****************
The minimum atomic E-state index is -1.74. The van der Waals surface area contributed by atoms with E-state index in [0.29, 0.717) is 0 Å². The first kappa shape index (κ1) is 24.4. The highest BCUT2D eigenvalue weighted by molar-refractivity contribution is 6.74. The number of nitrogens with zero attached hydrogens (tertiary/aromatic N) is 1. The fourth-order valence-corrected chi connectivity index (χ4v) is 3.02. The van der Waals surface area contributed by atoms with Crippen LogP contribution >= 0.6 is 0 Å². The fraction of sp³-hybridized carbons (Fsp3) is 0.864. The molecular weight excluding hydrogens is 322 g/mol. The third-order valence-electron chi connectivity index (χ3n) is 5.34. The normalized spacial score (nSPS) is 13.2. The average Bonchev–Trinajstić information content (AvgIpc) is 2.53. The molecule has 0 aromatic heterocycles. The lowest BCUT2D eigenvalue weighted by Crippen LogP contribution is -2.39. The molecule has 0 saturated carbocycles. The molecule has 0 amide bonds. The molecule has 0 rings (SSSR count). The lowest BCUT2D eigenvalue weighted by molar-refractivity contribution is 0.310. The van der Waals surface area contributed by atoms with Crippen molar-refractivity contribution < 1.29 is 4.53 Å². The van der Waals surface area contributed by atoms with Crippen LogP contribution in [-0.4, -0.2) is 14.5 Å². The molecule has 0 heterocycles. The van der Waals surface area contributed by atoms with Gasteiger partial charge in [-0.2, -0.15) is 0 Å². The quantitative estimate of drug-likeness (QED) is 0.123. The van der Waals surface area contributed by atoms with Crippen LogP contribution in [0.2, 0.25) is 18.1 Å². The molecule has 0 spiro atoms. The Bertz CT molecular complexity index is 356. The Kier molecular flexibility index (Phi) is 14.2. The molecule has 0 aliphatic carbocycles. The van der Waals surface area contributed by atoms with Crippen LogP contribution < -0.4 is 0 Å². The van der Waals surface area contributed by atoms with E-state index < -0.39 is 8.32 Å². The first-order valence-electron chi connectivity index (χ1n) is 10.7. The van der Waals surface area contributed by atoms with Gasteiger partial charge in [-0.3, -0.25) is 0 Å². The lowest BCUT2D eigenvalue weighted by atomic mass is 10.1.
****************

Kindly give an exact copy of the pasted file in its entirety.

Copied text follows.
The minimum atomic E-state index is -1.74. The van der Waals surface area contributed by atoms with E-state index in [0.29, 0.717) is 0 Å². The first kappa shape index (κ1) is 24.4. The highest BCUT2D eigenvalue weighted by molar-refractivity contribution is 6.74. The number of nitrogens with zero attached hydrogens (tertiary/aromatic N) is 1. The fourth-order valence-corrected chi connectivity index (χ4v) is 3.02. The van der Waals surface area contributed by atoms with Crippen LogP contribution >= 0.6 is 0 Å². The fraction of sp³-hybridized carbons (Fsp3) is 0.864. The molecular weight excluding hydrogens is 322 g/mol. The third-order valence-electron chi connectivity index (χ3n) is 5.34. The normalized spacial score (nSPS) is 13.2. The average Bonchev–Trinajstić information content (AvgIpc) is 2.53. The molecule has 0 aromatic heterocycles. The lowest BCUT2D eigenvalue weighted by Crippen LogP contribution is -2.39. The molecule has 0 saturated carbocycles. The molecule has 0 amide bonds. The molecule has 0 rings (SSSR count). The lowest BCUT2D eigenvalue weighted by molar-refractivity contribution is 0.310. The van der Waals surface area contributed by atoms with Crippen molar-refractivity contribution < 1.29 is 4.53 Å². The van der Waals surface area contributed by atoms with Crippen LogP contribution in [-0.4, -0.2) is 14.5 Å². The molecule has 0 heterocycles. The van der Waals surface area contributed by atoms with Gasteiger partial charge in [-0.2, -0.15) is 0 Å². The quantitative estimate of drug-likeness (QED) is 0.123. The van der Waals surface area contributed by atoms with Crippen LogP contribution in [0.2, 0.25) is 18.1 Å². The molecule has 0 spiro atoms. The Bertz CT molecular complexity index is 356. The Kier molecular flexibility index (Phi) is 14.2. The molecule has 0 aliphatic carbocycles. The van der Waals surface area contributed by atoms with Crippen LogP contribution < -0.4 is 0 Å². The van der Waals surface area contributed by atoms with E-state index < -0.39 is 8.32 Å². The first-order valence-electron chi connectivity index (χ1n) is 10.7. The van der Waals surface area contributed by atoms with Gasteiger partial charge in [-0.3, -0.25) is 0 Å². The lowest BCUT2D eigenvalue weighted by atomic mass is 10.1.